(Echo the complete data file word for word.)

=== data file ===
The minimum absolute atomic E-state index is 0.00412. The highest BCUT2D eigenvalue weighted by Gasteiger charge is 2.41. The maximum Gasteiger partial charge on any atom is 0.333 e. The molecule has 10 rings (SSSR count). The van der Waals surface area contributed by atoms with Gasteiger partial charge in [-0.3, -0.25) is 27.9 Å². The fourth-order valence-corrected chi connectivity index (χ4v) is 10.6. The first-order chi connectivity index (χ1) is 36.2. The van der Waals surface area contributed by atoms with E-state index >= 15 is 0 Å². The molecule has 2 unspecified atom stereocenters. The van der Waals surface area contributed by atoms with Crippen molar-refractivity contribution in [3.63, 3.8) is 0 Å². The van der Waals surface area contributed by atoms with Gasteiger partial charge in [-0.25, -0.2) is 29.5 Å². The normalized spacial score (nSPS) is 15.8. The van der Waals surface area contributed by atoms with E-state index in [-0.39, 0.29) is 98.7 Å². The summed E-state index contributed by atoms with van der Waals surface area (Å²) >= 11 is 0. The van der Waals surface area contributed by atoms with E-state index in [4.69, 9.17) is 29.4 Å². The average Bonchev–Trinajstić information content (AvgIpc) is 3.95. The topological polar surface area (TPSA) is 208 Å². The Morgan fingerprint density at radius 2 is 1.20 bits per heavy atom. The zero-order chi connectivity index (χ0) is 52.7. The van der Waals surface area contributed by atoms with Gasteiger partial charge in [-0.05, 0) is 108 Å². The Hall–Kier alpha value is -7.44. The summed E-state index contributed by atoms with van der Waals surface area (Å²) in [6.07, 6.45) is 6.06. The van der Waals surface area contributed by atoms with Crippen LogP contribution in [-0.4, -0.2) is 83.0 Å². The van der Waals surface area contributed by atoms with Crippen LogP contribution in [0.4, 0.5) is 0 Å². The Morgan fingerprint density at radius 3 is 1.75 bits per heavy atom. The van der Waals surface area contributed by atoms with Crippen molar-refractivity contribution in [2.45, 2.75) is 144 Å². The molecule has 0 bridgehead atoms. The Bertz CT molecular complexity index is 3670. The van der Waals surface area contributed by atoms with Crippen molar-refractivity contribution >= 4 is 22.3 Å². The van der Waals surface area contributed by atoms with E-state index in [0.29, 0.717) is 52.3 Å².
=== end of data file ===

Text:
The minimum absolute atomic E-state index is 0.00412. The highest BCUT2D eigenvalue weighted by Gasteiger charge is 2.41. The maximum Gasteiger partial charge on any atom is 0.333 e. The molecule has 10 rings (SSSR count). The van der Waals surface area contributed by atoms with Gasteiger partial charge in [-0.3, -0.25) is 27.9 Å². The fourth-order valence-corrected chi connectivity index (χ4v) is 10.6. The first-order chi connectivity index (χ1) is 36.2. The van der Waals surface area contributed by atoms with E-state index >= 15 is 0 Å². The molecule has 2 unspecified atom stereocenters. The van der Waals surface area contributed by atoms with Crippen molar-refractivity contribution in [3.63, 3.8) is 0 Å². The van der Waals surface area contributed by atoms with Gasteiger partial charge in [-0.25, -0.2) is 29.5 Å². The normalized spacial score (nSPS) is 15.8. The van der Waals surface area contributed by atoms with E-state index in [-0.39, 0.29) is 98.7 Å². The summed E-state index contributed by atoms with van der Waals surface area (Å²) >= 11 is 0. The van der Waals surface area contributed by atoms with E-state index in [4.69, 9.17) is 29.4 Å². The average Bonchev–Trinajstić information content (AvgIpc) is 3.95. The topological polar surface area (TPSA) is 208 Å². The Morgan fingerprint density at radius 2 is 1.20 bits per heavy atom. The zero-order chi connectivity index (χ0) is 52.7. The van der Waals surface area contributed by atoms with Gasteiger partial charge in [-0.05, 0) is 108 Å². The Hall–Kier alpha value is -7.44. The summed E-state index contributed by atoms with van der Waals surface area (Å²) in [6.07, 6.45) is 6.06. The van der Waals surface area contributed by atoms with Crippen LogP contribution in [-0.4, -0.2) is 83.0 Å². The van der Waals surface area contributed by atoms with Crippen LogP contribution in [0.4, 0.5) is 0 Å². The Morgan fingerprint density at radius 3 is 1.75 bits per heavy atom. The van der Waals surface area contributed by atoms with Crippen molar-refractivity contribution in [2.45, 2.75) is 144 Å². The molecule has 0 bridgehead atoms. The Bertz CT molecular complexity index is 3670. The van der Waals surface area contributed by atoms with Crippen molar-refractivity contribution >= 4 is 22.3 Å². The van der Waals surface area contributed by atoms with E-state index in [0.29, 0.717) is 52.3 Å².